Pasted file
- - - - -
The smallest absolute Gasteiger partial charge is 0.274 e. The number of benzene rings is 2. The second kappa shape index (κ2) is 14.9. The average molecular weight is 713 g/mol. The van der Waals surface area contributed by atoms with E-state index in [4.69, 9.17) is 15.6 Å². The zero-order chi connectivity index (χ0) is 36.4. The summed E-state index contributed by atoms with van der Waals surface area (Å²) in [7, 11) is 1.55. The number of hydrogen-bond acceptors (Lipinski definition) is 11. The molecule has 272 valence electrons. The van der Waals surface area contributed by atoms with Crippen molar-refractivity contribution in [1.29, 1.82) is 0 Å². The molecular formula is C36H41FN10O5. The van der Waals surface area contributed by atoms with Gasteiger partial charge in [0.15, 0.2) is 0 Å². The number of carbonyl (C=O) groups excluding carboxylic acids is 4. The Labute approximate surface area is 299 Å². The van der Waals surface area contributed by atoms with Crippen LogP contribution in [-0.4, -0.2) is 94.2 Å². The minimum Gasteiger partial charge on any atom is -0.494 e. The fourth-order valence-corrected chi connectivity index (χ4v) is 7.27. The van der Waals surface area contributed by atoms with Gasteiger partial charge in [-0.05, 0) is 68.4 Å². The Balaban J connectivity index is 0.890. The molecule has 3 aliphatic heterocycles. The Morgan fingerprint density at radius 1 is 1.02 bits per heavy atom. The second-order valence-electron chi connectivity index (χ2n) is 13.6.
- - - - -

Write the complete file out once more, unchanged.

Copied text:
The smallest absolute Gasteiger partial charge is 0.274 e. The number of benzene rings is 2. The second kappa shape index (κ2) is 14.9. The average molecular weight is 713 g/mol. The van der Waals surface area contributed by atoms with E-state index in [4.69, 9.17) is 15.6 Å². The zero-order chi connectivity index (χ0) is 36.4. The summed E-state index contributed by atoms with van der Waals surface area (Å²) in [7, 11) is 1.55. The number of hydrogen-bond acceptors (Lipinski definition) is 11. The molecule has 272 valence electrons. The van der Waals surface area contributed by atoms with Crippen molar-refractivity contribution in [1.29, 1.82) is 0 Å². The molecular formula is C36H41FN10O5. The van der Waals surface area contributed by atoms with Gasteiger partial charge in [0.15, 0.2) is 0 Å². The number of carbonyl (C=O) groups excluding carboxylic acids is 4. The Labute approximate surface area is 299 Å². The van der Waals surface area contributed by atoms with Crippen LogP contribution in [-0.4, -0.2) is 94.2 Å². The minimum Gasteiger partial charge on any atom is -0.494 e. The fourth-order valence-corrected chi connectivity index (χ4v) is 7.27. The van der Waals surface area contributed by atoms with Gasteiger partial charge in [-0.05, 0) is 68.4 Å². The Balaban J connectivity index is 0.890. The molecule has 3 aliphatic heterocycles. The Morgan fingerprint density at radius 1 is 1.02 bits per heavy atom. The second-order valence-electron chi connectivity index (χ2n) is 13.6.